Yesenia Lara last spoke to her uncle Raul Rodriguez on the phone May 1, and because he was in a Smith County facility awaiting to be transferred, her family wasn’t too worried.
“Tyler Police Department notified my mom at 5 a.m. that morning on May 16. They told her you know your brother’s passed away due to the coronavirus,” Lara said. “And they made sure to let her know, he said well he had a lot of health problems, which kind of stunned us because you know if he was having problems, then we didn’t know.”
According to the Smith County Sheriff’s Office, Rodriguez, 61, passed away at 1:23 a.m. from an undisclosed medical issue. Since his death happened in custody, the Texas Rangers are investigating.
"Whether it be COVID-19 or health problems, we would have liked to know that our uncle was on his deathbed or that he was not doing well," Lara said.
Rodriguez spent most of his life living in Tyler. His family says he was kind and always working as he loved his business of cutting down trees.
“All of my family had gotten real close to him,” Lara said. “He was a great person always laughing, always making jokes, you know he always had little surprises for everybody.”
The family’s time together was cut short though when on November 16, 2019, Rodriguez broke his parole.
“He got arrested for a DUI,” she explained. “It was an addiction it didn’t make him a monster, it didn’t make him somebody who you did not want to be around with.”
On March 24, he was sentenced to 30 years and waiting to be transferred to the Texas Department of Criminal Justice Institutional Division.
Only a month later, the Smith County North Jail or low-risk facility where Rodriguez was housed would have its first case of COVID-19 and the numbers would keep rising.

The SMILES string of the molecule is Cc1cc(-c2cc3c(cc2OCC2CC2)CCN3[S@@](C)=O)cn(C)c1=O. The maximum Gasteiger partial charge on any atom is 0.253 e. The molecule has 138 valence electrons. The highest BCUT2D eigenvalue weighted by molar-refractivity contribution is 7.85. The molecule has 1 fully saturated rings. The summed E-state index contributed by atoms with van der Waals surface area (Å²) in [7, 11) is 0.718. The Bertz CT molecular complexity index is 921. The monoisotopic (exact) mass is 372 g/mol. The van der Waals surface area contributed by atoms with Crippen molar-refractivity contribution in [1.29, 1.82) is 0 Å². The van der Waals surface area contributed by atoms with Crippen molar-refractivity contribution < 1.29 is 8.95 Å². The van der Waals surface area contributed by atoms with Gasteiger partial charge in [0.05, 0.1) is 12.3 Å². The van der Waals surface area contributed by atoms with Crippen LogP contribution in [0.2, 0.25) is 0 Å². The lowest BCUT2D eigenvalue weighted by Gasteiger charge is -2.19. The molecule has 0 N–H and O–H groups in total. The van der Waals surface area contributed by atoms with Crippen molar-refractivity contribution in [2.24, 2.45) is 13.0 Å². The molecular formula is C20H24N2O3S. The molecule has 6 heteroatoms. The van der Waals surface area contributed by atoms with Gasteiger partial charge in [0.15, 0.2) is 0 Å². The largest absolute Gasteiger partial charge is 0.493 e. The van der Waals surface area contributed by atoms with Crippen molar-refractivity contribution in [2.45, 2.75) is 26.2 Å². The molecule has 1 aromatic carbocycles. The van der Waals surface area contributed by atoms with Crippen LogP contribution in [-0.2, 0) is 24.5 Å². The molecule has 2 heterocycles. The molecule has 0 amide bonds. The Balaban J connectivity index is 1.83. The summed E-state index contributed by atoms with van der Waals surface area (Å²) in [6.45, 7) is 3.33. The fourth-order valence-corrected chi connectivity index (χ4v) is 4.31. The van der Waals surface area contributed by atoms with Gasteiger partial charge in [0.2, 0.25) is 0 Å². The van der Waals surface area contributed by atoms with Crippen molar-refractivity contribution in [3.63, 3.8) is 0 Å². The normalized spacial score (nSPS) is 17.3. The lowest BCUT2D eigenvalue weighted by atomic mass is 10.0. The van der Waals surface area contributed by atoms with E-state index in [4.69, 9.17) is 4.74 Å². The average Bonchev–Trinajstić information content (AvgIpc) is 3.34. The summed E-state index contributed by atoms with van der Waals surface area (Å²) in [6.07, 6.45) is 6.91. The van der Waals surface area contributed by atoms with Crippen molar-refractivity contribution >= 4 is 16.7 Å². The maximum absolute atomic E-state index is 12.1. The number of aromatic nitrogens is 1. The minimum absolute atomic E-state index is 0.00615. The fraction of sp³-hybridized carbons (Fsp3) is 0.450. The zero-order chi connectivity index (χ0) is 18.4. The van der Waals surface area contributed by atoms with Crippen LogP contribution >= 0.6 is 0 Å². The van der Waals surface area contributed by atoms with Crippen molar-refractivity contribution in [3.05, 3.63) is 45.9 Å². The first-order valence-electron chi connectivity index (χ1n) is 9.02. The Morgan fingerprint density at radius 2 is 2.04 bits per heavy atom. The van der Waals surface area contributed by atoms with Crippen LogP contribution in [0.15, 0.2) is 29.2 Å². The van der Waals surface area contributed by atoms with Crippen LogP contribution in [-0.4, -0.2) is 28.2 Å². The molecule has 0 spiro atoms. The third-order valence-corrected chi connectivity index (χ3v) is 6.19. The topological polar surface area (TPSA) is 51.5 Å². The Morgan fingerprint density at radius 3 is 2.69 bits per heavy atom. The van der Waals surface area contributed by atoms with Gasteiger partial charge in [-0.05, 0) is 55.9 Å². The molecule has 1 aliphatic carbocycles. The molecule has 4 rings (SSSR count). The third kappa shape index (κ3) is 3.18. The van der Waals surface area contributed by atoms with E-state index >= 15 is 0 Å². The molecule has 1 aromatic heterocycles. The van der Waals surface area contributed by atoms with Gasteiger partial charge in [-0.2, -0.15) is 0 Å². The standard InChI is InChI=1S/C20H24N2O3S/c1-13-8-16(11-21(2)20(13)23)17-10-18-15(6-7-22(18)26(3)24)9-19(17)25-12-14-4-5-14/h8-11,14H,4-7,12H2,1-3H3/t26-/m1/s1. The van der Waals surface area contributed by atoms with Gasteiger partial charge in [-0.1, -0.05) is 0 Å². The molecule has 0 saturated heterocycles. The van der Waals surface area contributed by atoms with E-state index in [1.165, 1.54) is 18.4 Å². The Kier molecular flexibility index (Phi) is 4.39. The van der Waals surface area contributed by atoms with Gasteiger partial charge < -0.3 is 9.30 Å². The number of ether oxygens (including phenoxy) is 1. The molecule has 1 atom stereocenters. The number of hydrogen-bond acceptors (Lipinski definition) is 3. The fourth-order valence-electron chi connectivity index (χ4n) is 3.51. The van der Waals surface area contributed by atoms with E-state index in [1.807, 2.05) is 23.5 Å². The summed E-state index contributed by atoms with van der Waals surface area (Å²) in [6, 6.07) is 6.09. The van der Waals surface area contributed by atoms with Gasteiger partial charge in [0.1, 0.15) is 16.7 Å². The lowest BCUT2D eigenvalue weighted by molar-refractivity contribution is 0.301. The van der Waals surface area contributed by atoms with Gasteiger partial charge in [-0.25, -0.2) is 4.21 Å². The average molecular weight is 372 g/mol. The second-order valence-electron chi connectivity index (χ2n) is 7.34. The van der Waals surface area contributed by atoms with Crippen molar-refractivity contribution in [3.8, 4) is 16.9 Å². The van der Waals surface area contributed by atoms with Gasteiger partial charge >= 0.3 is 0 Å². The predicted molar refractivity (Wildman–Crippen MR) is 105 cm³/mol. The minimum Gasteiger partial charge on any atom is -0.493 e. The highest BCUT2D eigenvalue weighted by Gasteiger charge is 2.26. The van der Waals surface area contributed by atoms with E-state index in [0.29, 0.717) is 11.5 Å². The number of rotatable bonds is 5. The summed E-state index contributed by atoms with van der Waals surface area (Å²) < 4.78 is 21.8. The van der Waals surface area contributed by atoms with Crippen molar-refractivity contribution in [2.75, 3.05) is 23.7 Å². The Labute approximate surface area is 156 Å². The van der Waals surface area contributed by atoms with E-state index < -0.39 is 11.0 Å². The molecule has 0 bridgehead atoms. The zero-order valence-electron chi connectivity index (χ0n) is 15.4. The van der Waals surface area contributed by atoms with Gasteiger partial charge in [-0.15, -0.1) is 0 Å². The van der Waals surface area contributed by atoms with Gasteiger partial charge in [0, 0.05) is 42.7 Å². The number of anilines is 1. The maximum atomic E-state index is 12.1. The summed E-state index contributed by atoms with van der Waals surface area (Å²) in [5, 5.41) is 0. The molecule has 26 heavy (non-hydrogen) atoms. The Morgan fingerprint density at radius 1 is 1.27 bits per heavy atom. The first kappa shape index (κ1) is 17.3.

“He did tell me, he said that he knew of some cases in there and I think you know that did bring a little fear to him,” Lara said.
According to the sheriff’s office, Rodriguez was taken to a Tyler hospital May 10 because he had COVID-19. At that time, there were two other inmates with being treated offsite and a total of 10 inmates had the virus.
“From May 1 to May 16 what did my uncle have to go through, when was the point to where Smith County decided OK it’s time for him to go to the emergency room,” Lara said. “From May 1 to May 10, do you know was he suffering, was he in pain, was he hurting, how come he didn’t call us, how come he didn’t reach out to us?”
Rodriguez’s family says they were never notified he had the virus or had been hospitalized.
Smith County Sheriff Larry Smith says HIPPA, a law that protects a person’s medical information, is one of a few reasons why the family wasn’t notified Rodriguez was in the hospital as well as the fact that he was technically no longer a Smith County inmate, but awaiting a transfer to TDCJ.
"There's two hospitals in Tyler, so you pick out one or two, if somebody wanted to something, I got one individual up there watching that person," Smith said.
Rodriguez’s family has hired an attorney to help find answers about their loved one’s death.
“We didn’t get to say goodbye," Lara said. "We didn’t get closure and that’s what we want is closure."